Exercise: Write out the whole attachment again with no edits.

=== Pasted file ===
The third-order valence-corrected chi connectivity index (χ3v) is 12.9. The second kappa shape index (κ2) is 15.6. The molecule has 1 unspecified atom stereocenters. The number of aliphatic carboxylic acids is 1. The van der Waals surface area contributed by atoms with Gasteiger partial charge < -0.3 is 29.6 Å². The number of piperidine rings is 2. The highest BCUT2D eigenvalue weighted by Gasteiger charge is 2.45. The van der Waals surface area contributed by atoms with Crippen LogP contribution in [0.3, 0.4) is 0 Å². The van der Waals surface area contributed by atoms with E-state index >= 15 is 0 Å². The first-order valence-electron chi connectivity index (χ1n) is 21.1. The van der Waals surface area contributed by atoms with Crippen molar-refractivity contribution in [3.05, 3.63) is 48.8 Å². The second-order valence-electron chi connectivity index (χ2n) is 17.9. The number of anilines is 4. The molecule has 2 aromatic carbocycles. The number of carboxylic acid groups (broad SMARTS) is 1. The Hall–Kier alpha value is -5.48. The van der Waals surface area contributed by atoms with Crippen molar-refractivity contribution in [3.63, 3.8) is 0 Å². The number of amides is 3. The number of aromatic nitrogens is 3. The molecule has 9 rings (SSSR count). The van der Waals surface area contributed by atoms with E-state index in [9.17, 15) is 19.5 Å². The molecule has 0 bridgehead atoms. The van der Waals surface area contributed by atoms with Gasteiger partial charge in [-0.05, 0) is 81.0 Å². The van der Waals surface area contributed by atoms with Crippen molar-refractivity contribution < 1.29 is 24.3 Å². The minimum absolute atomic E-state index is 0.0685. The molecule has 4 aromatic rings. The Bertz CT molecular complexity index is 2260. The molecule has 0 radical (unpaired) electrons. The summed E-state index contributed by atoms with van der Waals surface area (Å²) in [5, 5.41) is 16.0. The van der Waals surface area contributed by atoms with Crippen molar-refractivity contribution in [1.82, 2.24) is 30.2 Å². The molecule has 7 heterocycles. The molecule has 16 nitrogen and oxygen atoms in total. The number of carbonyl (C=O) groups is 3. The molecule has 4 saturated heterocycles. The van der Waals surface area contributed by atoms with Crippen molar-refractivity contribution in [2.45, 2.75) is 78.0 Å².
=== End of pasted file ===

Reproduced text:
The third-order valence-corrected chi connectivity index (χ3v) is 12.9. The second kappa shape index (κ2) is 15.6. The molecule has 1 unspecified atom stereocenters. The number of aliphatic carboxylic acids is 1. The van der Waals surface area contributed by atoms with Gasteiger partial charge < -0.3 is 29.6 Å². The number of piperidine rings is 2. The highest BCUT2D eigenvalue weighted by Gasteiger charge is 2.45. The van der Waals surface area contributed by atoms with Crippen LogP contribution in [0.3, 0.4) is 0 Å². The van der Waals surface area contributed by atoms with E-state index >= 15 is 0 Å². The first-order valence-electron chi connectivity index (χ1n) is 21.1. The van der Waals surface area contributed by atoms with Crippen molar-refractivity contribution in [3.05, 3.63) is 48.8 Å². The second-order valence-electron chi connectivity index (χ2n) is 17.9. The number of anilines is 4. The molecule has 2 aromatic carbocycles. The number of carboxylic acid groups (broad SMARTS) is 1. The Hall–Kier alpha value is -5.48. The van der Waals surface area contributed by atoms with Crippen molar-refractivity contribution in [3.63, 3.8) is 0 Å². The number of amides is 3. The number of aromatic nitrogens is 3. The molecule has 9 rings (SSSR count). The van der Waals surface area contributed by atoms with E-state index in [9.17, 15) is 19.5 Å². The molecule has 0 bridgehead atoms. The van der Waals surface area contributed by atoms with Gasteiger partial charge in [-0.05, 0) is 81.0 Å². The van der Waals surface area contributed by atoms with Crippen molar-refractivity contribution < 1.29 is 24.3 Å². The minimum absolute atomic E-state index is 0.0685. The molecule has 4 aromatic rings. The Bertz CT molecular complexity index is 2260. The molecule has 0 radical (unpaired) electrons. The summed E-state index contributed by atoms with van der Waals surface area (Å²) in [5, 5.41) is 16.0. The van der Waals surface area contributed by atoms with Crippen molar-refractivity contribution in [1.82, 2.24) is 30.2 Å². The molecule has 7 heterocycles. The molecule has 16 nitrogen and oxygen atoms in total. The number of carbonyl (C=O) groups is 3. The molecule has 4 saturated heterocycles. The van der Waals surface area contributed by atoms with Crippen molar-refractivity contribution in [2.45, 2.75) is 78.0 Å².